Last fall, Count Carlos over at Nissan surveyed his moat and laughed at the notion of an invasion. “I know the media love to say we have a new superman coming here, and it’s going to make all of you look like dinosaurs. But frankly, the likelihood that this is going to happen in our industry, in my opinion, is very limited.”
Well, now Toyota’s Jim Lentz is proclaiming much the same thing from the walls of his castle. Here’s what he just told The Street:
“At gas at less than $2 a gallon, no [I’m not worried]. I think [the Model 3] is going to be great but today less than half of one percent of the industry are pure electric vehicles.” Lentz is also fond of Volvo’s move to compete with Tesla and offer an electric version on its portfolio of cars. “I think it’s a good move on their part,” Lentz added. “I think [Volvo] sells about 100,000 [vehicles] here in the U.S, – we sell about 2.5 million here in the U.S. When you have a much smaller portfolio of product, it allows you to concentrate in a much smaller niche of the marketplace.”
Let’s look more carefully:
Cheap gas, eh Jim? Don’t get TeslaMondo started on this subject. Cheap gas is obviously not a hindrance for Tesla, because it primarily sells excitement. Lentz is grasping.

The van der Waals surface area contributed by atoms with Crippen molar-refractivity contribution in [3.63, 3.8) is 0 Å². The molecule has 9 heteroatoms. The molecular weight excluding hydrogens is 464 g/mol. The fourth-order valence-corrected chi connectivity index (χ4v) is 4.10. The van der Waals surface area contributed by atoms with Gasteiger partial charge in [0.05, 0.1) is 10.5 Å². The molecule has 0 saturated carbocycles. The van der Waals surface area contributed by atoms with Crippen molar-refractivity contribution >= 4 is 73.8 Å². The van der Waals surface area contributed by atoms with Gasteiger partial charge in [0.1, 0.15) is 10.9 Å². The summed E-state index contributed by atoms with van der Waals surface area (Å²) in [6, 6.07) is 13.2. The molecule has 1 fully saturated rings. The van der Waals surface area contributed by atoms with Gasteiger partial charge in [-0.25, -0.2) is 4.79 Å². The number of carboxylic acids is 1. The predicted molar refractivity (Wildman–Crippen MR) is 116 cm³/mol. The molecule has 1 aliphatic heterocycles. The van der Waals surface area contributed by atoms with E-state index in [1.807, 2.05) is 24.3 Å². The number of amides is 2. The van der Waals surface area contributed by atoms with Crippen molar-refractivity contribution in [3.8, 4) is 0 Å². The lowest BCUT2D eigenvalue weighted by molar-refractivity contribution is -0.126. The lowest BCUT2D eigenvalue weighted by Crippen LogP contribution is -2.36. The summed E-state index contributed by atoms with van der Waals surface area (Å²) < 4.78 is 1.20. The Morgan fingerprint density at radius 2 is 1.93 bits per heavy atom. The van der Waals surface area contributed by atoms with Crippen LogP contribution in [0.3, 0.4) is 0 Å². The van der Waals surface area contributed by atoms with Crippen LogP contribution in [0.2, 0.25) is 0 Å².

The “N” word, eh Jim? If Lentz is unaware of the Model III’s niche-busting order bank, he’s aloof. If he’s pretending to be unaware, that’s even worse. And if he’s never heard of the Prius, the biggest automotive niche-buster of all time, then The Street must have interviewed a Jim Lentz clone from another planet.
Let’s contrast Nissan’s and Toyota’s hand-wave with BMW’s recent alarmism. The company showed its employees a horror film of sorts, with Musk as the monster — an attempt to shock them out of complacency.
The odds are very high that behind their fortified castle doors, Toyota and Nissan are NOT in a state of blissful myopia. They’re every bit as rattled as BMW and hear the same scratching at their windows. Nissan resorted to tapping people on the shoulder — people waiting in line for a Model III — and trying to sell them a Leaf. BMW did the same.
Toyota should try it too. It’s losing a lot of would-be Prius customers, at least, to the Model III. TeslaMondo talks to car buyers every day, so don’t attempt to argue. The brand new plug-in Prius Prime, billed as the most advanced Prius ever, isn’t moving the needle whatsoever. According to Edmunds.com, it has $3,000 on the hood in some markets, same as the lame duck, soon-to-be-replaced, all-but-forgotten 2017 Camry.